The bottom or lower capacitor electrode is completed by the deposition of a contact polysilicon layer 50 over the device and field oxide areas. The contact polyisilicon layer 50 also makes electrical contact with the needed source/drain structures of the device areas. This polysilicon layer is deposited by LPCVD in-situ phosphorus doped process and has a thickness of between about 300 to 1500 Angstroms. The process conditions for this LPCVD process are temperature of 570° C.; pressure of 200 to 300 mTorr.; process gases of (15% pH3 and 85% silane) and (5% PH3 and 95% nitrogen). The mixed gas (15% PH3 and 85% silane) is to fine-control dopant concentration between wafers. This layer is patterned by lithography and etching techniques.
The capacitor dielectric layer 52 is now formed over the polysilicon layer 50 which is in turn over the core of silicon oxide 42. The layer is typically either composed of layers of silicon nitride and silicon oxide (NO) or layers of silicon oxide, silicon nitride and silicon oxide (ONO). In making the ONO dielectric, the first or bottom silicon oxide, O layer is formed by, for example exposure to deionized water (DI) to form a native silicon oxide or by thermal oxidization of layer 50 in dry oxygen ambient to produce in either case a silicon oxide thickness of about 50 Angstroms. The silicon nitride, N layer is formed by LPCVD wherein the gases are ammonia and SiH2 Cl2, temperature of 760° C., pressure of 350 mTorr., to give a resulting thickness of between about 50 to 70 Angstroms. The top silicon oxide, O layer may be formed by exposing the N layer to dry oxygen at about 850° C. for about 30 minutes to form a silicon nitride/oxide layer. The total ONO thickness is in the order of 100 to 200 Angstroms.
The top storage node electrode is formed by depositing third polysilicon layer 54 by in-situ deposition using silane as described in regard to layer 50 above. The thickness of this layer 54 is between about 1000 to 3000 Angstroms. The layer 54 is now patterned using conventional lithography and etching techniques to produce the FIG. 5 structure.
The final structure is shown with the next level of electrical connections to the FET and stacked capacitor cell of the DRAM integrated circuit is shown in FIG. 6 wherein insulator layer 60 has been deposited over the field oxide and device areas and a electrical contact is made to the source/drain 26 using a metallurgy via 62. The layer 60 is a thick layer in the range of 3000 to 6000 Angstroms or more and can preferably be planarized by heat flow or by etching. The layer 60 can be for example a phosphosilicate, glass, a borophosphosilicate glass, a silicon oxide-spin-on-glass-silicon oxide sandwich, or the like. Lithography and etching techniques are used to form the desired openings to a bit line contact. The desired contact metallurgy 62 is deposited and patterned as is known in the art. Higher levels of metallurgy (not shown) can in turn be formed over the metal level 62. For example, a higher level of metallurgy contact to top capacitor electrode (not shown) is necessary.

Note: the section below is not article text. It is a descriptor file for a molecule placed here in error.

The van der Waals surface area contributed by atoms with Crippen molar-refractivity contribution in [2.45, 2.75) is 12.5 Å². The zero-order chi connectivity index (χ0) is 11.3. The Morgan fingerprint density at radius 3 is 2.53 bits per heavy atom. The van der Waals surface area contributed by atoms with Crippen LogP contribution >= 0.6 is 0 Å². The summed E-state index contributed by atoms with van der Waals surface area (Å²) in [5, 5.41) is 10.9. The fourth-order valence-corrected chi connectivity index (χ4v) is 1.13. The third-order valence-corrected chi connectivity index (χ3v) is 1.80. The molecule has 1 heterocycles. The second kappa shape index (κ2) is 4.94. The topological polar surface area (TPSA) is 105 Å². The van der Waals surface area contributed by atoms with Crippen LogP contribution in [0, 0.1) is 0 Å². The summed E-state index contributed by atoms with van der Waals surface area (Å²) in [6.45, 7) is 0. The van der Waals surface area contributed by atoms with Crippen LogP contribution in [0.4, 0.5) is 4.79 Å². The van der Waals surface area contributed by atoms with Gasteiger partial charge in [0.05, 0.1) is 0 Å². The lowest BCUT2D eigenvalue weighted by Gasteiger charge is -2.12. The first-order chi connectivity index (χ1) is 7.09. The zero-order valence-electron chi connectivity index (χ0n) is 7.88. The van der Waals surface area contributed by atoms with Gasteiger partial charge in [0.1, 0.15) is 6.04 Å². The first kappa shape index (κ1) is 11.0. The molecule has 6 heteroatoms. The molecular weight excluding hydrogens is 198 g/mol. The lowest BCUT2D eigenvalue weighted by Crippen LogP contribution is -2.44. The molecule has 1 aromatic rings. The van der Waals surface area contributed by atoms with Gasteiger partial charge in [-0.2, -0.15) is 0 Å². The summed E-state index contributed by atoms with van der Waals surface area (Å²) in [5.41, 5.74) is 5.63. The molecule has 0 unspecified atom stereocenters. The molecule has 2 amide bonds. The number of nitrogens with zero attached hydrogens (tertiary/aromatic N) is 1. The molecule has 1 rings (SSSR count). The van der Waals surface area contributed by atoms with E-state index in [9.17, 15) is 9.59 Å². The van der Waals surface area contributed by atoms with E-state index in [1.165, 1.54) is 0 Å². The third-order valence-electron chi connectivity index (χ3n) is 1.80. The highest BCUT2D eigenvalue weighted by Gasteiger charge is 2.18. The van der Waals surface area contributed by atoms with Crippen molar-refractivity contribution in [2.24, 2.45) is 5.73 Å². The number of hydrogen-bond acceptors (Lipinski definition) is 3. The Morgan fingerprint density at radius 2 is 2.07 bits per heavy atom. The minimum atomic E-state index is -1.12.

While the invention has been particularly shown and described with reference to the preferred embodiments thereof, it will be understood by those skilled in the art that various changes in form and details may be made without departing from the spirit and scope of the invention.
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|U.S. Classification||361/313, 257/309, 257/627, 438/253, 438/396, 257/306, 257/E27.089|
|Dec 20, 1991||AS||Assignment|
Owner name: INDUSTRIAL TECHNOLOGY RESEARCH INSTITUTE, TAIWAN
Free format text: ASSIGNMENT OF ASSIGNORS INTEREST.;ASSIGNOR:TSENG, HORNG-HUEI;REEL/FRAME:006091/0838
Effective date: 19911203